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Social Security And You- Myths And Truths

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Most Americans, no matter what their age, have more questions than answers when it comes to Social Security. Here are a few myths and truths you may want to know whether you're 25 or 65.

Social Security was established in 1935 to fight against the poverty within the elderly population caused by the Great Depression. It was created as a self-financing program meaning it would collect payroll taxes from workers and their employers to be paid out in the future to retirees.

The self-financing strategy works well when each generation is approximately the same size, but the cause for all the current buzz about Social Security being broke is a result of a huge generation -- you may have heard of them -- the Baby Boomers -- moving through society. With 78 million Boomers paying into the system during their working years, the trust fund that manages the Social Security funds expanded to over $2 trillion.

Although there is a lot of speculation that Social Security won't be there when you retire, the 2008 annual report from the Trustees of the Social Security and Medicare Trust Funds shows that there are enough funds to keep paying benefits through 2017 on just the interest from the fund.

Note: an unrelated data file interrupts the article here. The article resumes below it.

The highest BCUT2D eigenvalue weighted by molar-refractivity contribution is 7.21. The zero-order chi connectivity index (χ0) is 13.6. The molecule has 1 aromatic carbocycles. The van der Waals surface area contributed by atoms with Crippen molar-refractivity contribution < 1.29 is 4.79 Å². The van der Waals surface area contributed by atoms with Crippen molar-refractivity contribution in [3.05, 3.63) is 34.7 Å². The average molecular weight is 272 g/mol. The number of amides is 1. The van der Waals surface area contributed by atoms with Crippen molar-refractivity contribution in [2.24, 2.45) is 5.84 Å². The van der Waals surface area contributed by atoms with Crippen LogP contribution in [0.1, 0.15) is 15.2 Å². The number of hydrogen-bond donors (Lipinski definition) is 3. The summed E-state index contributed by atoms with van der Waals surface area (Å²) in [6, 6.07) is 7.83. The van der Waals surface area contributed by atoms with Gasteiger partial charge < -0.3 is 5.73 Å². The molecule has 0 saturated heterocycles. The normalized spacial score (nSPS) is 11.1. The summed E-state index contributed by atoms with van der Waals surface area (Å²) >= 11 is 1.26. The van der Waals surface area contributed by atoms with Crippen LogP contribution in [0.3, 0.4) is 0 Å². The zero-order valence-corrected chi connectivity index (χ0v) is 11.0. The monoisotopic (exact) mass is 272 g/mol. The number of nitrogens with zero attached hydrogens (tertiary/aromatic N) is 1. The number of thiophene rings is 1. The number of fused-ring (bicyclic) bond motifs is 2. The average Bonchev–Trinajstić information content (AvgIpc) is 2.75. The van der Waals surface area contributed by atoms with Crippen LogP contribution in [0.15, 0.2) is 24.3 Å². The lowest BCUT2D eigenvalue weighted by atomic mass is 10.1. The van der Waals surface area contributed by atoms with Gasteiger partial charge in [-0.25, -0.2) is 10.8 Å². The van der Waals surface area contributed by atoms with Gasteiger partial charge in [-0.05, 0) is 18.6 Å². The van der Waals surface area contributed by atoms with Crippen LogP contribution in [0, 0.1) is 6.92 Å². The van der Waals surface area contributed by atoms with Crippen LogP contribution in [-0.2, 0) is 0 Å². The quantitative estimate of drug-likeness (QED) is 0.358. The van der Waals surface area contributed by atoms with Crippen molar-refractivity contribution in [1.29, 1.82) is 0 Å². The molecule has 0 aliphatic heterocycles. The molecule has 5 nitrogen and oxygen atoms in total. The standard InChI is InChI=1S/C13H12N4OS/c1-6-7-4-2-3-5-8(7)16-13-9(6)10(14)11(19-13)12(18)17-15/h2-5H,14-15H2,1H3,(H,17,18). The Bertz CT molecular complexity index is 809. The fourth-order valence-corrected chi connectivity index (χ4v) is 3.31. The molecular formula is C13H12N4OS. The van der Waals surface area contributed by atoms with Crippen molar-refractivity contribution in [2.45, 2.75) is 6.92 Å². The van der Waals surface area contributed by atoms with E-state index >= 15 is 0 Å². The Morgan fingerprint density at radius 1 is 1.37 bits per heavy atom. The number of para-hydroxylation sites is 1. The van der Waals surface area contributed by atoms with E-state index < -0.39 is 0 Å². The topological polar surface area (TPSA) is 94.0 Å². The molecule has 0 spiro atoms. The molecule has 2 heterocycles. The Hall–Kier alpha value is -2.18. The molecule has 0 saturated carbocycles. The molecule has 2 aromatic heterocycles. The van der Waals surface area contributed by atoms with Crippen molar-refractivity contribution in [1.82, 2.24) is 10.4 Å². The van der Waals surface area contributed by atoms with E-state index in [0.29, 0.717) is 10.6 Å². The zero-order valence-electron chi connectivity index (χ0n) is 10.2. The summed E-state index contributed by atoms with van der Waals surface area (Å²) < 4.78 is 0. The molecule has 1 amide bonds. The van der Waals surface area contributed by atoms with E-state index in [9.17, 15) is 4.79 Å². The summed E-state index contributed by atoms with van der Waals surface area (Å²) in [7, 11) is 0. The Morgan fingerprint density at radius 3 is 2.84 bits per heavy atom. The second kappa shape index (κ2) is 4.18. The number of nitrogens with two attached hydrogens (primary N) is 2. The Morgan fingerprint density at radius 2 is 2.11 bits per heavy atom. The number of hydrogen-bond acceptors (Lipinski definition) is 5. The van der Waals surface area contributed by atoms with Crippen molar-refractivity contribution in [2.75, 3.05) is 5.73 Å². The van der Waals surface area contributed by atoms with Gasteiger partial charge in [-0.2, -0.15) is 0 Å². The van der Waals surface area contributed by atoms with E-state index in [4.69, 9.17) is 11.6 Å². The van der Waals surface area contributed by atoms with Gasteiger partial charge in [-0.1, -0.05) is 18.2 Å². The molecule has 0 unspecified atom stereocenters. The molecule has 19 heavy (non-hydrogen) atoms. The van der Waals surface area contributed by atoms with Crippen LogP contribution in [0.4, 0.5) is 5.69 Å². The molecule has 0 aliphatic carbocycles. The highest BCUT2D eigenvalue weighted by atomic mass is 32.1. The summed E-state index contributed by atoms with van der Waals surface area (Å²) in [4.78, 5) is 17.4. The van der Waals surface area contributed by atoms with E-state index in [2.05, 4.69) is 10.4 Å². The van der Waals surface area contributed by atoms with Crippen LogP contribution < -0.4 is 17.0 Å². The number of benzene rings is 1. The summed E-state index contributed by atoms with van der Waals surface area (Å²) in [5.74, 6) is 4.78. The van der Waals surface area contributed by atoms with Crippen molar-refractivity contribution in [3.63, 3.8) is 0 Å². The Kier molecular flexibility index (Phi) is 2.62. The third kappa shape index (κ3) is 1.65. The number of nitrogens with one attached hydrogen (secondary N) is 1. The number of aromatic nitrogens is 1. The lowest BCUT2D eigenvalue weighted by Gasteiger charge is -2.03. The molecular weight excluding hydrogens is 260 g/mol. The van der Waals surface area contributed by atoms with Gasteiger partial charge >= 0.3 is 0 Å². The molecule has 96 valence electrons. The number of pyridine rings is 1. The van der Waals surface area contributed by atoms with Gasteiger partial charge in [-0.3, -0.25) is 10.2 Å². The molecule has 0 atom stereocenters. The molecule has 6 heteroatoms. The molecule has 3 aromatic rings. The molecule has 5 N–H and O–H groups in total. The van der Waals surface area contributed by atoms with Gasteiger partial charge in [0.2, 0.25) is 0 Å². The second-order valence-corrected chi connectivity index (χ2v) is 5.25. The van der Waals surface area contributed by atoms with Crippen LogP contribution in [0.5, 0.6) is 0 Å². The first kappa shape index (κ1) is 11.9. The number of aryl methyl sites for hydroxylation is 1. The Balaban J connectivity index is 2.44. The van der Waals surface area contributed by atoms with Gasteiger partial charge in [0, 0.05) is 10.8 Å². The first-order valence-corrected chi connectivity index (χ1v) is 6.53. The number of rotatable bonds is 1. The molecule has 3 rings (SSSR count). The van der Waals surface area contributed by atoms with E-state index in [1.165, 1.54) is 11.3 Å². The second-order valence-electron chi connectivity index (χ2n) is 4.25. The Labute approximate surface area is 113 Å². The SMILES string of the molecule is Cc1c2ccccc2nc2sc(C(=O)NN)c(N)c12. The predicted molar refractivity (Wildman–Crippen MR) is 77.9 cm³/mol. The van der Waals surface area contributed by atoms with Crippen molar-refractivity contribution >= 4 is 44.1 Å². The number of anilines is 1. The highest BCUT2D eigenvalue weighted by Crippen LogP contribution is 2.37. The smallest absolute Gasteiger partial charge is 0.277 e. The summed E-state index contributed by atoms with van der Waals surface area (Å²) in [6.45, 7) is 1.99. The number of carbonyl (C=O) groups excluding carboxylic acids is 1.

However, after that, we have to start dipping into the actual trust fund to pay benefits. And with 78 million Boomers collecting (the first Boomer turned 62 in 2008), Social Security is out of money in 2041.

At that point, they'll only be able to pay 78 cents for each dollar of promised benefits. Those benefits will come from the contributions of then-current workers.

So if you're close to 65 should you be worried about your Social Security benefits? Probably not. Will Social Security alone be enough to live on in retirement? Probably not, but with your pension and savings, it should provide a nice supplement to your retirement income.

About the Author

Ann Vanderslice of the Wealth Design Group is a nationally recognized expert in retirement planning strategies for federal employees, working with federal clients since 2000. She is also an acclaimed trainer to many other financial professionals who serve federal employees.

Posted with permission from: MyFederalRetirement.com



Social Security And You- Myths And Truths
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